Dickinson State University (DSU) and the Theodore Roosevelt Center (TRC) will host the 18th annual Theodore Roosevelt Symposium on the DSU campus Oct. 12-14.
This year’s public humanities symposium explores the idea of ‘Freedom Struggles.’ These struggles are older than the nation itself, and Theodore Roosevelt, in words and in action, found himself on every side of the issue. That, in itself, is unremarkable — many Americans were of divided minds on questions of immigration, African American rights, women’s rights, the exclusion of Asians from the polity, and questions about the fate of Native American peoples. This Symposium aims to step into a still-difficult topic: what does freedom mean and who gets to define it?
“This year's TR symposium brings together a remarkable group of scholars, including a two-time winner of the Pulitzer Prize and the Poet Laureate of North Dakota, to examine questions that remain as contested today as it was in Roosevelt's time: What does freedom mean and who gets to define it?” stated Chris O’Brien, director of TRC. “By looking into issues that formed the center of the contest over American identity in that earlier era, including religion, immigration, race, gender and crime, we are confronted with the reality that the past may not actually be past.”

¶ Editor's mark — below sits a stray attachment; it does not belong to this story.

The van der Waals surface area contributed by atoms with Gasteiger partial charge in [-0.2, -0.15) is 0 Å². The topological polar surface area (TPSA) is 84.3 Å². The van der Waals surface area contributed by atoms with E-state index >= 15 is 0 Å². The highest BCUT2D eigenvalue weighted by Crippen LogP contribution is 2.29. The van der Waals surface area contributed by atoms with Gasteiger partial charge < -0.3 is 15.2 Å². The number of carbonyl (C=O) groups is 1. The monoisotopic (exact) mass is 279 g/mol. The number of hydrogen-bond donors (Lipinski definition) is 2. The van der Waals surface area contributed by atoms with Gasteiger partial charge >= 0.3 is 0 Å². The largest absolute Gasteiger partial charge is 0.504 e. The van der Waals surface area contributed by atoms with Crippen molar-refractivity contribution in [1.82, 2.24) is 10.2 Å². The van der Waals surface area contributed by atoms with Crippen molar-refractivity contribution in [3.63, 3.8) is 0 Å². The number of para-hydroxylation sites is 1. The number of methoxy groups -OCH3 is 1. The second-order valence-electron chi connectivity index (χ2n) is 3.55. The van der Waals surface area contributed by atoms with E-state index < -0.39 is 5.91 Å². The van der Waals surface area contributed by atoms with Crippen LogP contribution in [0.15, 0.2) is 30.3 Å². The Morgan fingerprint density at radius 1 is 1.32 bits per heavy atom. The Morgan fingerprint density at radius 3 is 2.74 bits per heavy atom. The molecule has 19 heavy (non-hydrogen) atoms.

Several award-winning authors will be speaking, including Dr. Ben Wetzel, who will speak on TR and religious freedoms; Dr. Julie Greene, who will speak on labor rights; Dr. Robert Bland, who will speak on Black politics in the Reconstruction Era; Michael R. D. Connolly, who will speak on TR's war against sex work in New York City; Pulitzer-Prize winning keynote speaker T. J. Stiles, who will speak on the tensions between progressivism and prejudice; and Poet Laureate of North Dakota, Dr. Denise Lajimodiere. The authors will be available for book signings and will be brought together for a panel on the final day of the event. Also, on the final day of the symposium, Theodore Roosevelt Humanities Scholar Clay Jenkinson will lead an educational hike in the Badlands, or you may join TR reprisor, Joe Wiegand, for a walking tour of the town of Medora.
The symposium's schedule will also include an opportunity to tour the exhibit gallery and library of the Theodore Roosevelt Center, which opened to the public during the 2022 Symposium. The Center's staff of scholars will be on hand to speak with visitors and answer any questions you may have as you tour the space.
For more information, to view the complete schedule and to register, please visit dickinsonstate.edu/tr.